Volume 1.2 – 1996

Full Issue


Outlaw Judiciary: On Lies, Secrets, and Silence: The Florida Supreme Court Deals with Death Row Claims of Actual Innocence
Michael Mello
In his note, Mello discusses the similarities between a law review article and a good United States Supreme Court brief. Aiming to cater to the busy litigator or judicial clerk who might make use of his scholarship, Mello attempts to write “plagiarizable” work by publishing unmediated pleadings and correspondence.

A Critique of the Second Circuit’s Analysis of New York and New Jersey Joint Venture Law in Arditi v. Dubitzky and Sagamore Corp. v. Diamond West Energy Corp.
Robert Steinbuch
Steinbuch identifies various analytical tools used to detect valid joint ventures and assesses the differing views courts have taken on what constitutes a joint venture, ultimately recommending that the Second Circuit revisit its approach and avoid re-writing state law.


The Independence of the Judiciary?
Edward I. Koch
Ex-Mayor of New York City, Edward Koch, writes on the importance of maintaining an independent judiciary, which he says requires assuring the judiciary that its appointments will be made without regard to political affiliations and obligations, and stresses the importance of assurances that reappointments will come to those found deserving by the two committees assigned the responsibility of making such decisions.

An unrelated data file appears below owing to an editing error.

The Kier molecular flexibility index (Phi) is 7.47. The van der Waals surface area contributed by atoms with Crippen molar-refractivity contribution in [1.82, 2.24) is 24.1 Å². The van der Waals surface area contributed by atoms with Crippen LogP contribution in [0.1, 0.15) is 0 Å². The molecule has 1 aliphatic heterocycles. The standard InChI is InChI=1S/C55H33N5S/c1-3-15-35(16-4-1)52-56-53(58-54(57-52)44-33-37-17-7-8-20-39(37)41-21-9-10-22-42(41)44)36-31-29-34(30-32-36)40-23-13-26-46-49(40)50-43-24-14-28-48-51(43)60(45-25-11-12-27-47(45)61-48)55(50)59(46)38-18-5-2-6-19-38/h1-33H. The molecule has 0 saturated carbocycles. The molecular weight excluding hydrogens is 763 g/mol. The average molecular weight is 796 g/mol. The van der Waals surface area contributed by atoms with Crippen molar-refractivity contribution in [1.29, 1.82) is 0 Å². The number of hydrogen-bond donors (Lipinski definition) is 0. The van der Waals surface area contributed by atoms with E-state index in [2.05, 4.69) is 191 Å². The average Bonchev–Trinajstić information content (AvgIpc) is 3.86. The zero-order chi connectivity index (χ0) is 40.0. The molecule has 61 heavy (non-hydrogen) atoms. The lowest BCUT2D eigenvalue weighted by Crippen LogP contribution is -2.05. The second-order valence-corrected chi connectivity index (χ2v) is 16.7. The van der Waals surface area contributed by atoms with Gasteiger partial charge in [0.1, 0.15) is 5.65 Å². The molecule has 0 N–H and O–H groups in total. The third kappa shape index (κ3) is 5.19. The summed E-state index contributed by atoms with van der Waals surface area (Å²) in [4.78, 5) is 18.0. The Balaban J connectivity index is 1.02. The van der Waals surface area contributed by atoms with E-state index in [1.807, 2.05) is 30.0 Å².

The Contract with America: The Crystallization of the GOP’s Racial Agenda
Edward J. Rymsza
Using empirical evidence, Rymsza explains how the Contract, either on its face or in its effect, furthers a racial agenda; also advances the notion that in an ideal society, the percentage of minorities on welfare and under the auspices of the criminal justice system should reflect a cross-section of the population as a whole.


Canvassing ‘Points Outs’ and Police Suggestion: A Comment on People v. Dixon
Geoffrey T. Raicht
While People v. Dixon will have little effect on police practices, proceedings that have grown out of United States v. Wade, and become known as the “Wade hearings,” will likely be conducted more often that they have ever been. This shift will result in decreased misidentifications and increased reliability of Wade hearings.

Book Review

A Review of Haig’s Commercial Litigation In New York State Courts
Walter M. Schackman
In an effort to restore New York as the center of commercial law in the United States, Schackman emphasizes the importance of this treatise for use in commercial law, stressing its unparalleled utility to the Commercial Division and to all New York courts faced with issues in commercial law.

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